Certainly, the PFDJ doesn’t like the idea of Restorative Justice which entails accountability and retribution. Any side threatened by that is not expected to cooperate wholeheartedly. However, it’s prudent that all sides silently clean their own backyards before legal and illegal intruders bump through the door to accomplish their task.

Importantly, Eritreans have been denied normal live for too long. They’re grieving just like the rest of the region or worse. Tigrayans were denied electricity, internet connection, and the necessities of life like food and Medicine for a brief period, but Eritreans were marginally in a better situation. They still suffer from oppression, extrajudicial imprisonment, harassment, and lack of basic rights–Internet connection is a luxury. Soon, many Ethiopians, including the hard hit Tigrayans will be reconnected, and they will be more informed about situation in their surroundings.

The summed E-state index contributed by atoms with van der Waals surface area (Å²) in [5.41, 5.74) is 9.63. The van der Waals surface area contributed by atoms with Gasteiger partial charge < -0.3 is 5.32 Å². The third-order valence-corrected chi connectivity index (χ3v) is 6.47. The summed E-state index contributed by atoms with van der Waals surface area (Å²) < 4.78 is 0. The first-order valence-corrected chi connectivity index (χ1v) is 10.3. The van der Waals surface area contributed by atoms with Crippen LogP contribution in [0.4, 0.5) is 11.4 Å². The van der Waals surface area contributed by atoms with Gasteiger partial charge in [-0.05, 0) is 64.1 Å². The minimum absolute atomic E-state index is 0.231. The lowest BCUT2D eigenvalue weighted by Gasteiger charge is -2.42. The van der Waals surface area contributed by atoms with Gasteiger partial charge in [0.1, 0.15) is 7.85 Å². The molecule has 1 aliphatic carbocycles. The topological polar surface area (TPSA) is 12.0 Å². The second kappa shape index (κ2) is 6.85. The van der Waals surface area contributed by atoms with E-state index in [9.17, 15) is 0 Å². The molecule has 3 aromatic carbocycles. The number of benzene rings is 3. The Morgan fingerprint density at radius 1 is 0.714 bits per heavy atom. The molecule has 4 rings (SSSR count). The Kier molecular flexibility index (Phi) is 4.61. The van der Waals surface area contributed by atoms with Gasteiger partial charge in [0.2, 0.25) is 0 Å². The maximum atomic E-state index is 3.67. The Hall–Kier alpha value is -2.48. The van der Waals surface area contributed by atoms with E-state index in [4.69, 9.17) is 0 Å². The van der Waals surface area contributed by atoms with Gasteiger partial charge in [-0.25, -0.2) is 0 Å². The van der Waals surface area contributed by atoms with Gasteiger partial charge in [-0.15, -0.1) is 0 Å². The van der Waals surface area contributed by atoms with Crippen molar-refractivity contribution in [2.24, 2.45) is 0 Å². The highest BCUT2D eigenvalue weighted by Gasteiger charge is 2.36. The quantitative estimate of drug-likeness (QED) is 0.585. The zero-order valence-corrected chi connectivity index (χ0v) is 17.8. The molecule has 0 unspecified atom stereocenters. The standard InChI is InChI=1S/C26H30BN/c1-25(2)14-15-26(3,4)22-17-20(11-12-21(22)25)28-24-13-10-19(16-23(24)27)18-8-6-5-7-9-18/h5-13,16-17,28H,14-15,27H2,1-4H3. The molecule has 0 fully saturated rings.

In a post-war environment, people are bound to be assertive and will demand to have their lot is improved. Propaganda and groupthink will not survive a postwar period. If not attended to honestly and properly, there is no telling what the oppressed people’s reaction might be. Those who don’t play it right, will suffer greatly, including the Eritrean people, the PFDJ government, and the opposition.

For too long, the Weyane card, the scarecrow, helped the PFDJ in controlling Eritreans through emotional manipulation and blackmail. It has convinced many that sovereignty is a military issue; winning a battle equals upholding sovereignty. The PFDJ doesn’t talk about the sovereignty of citizens. When. the guns stop, all the political ploys lose their effectiveness, the tricks have outlived their shelf life. The undermarceted border excuse is not an argument anymore—provided the Ethiopian government stays true to its statements and demarcate the border. But I hope the issue will be finalized by technical people, not politicians.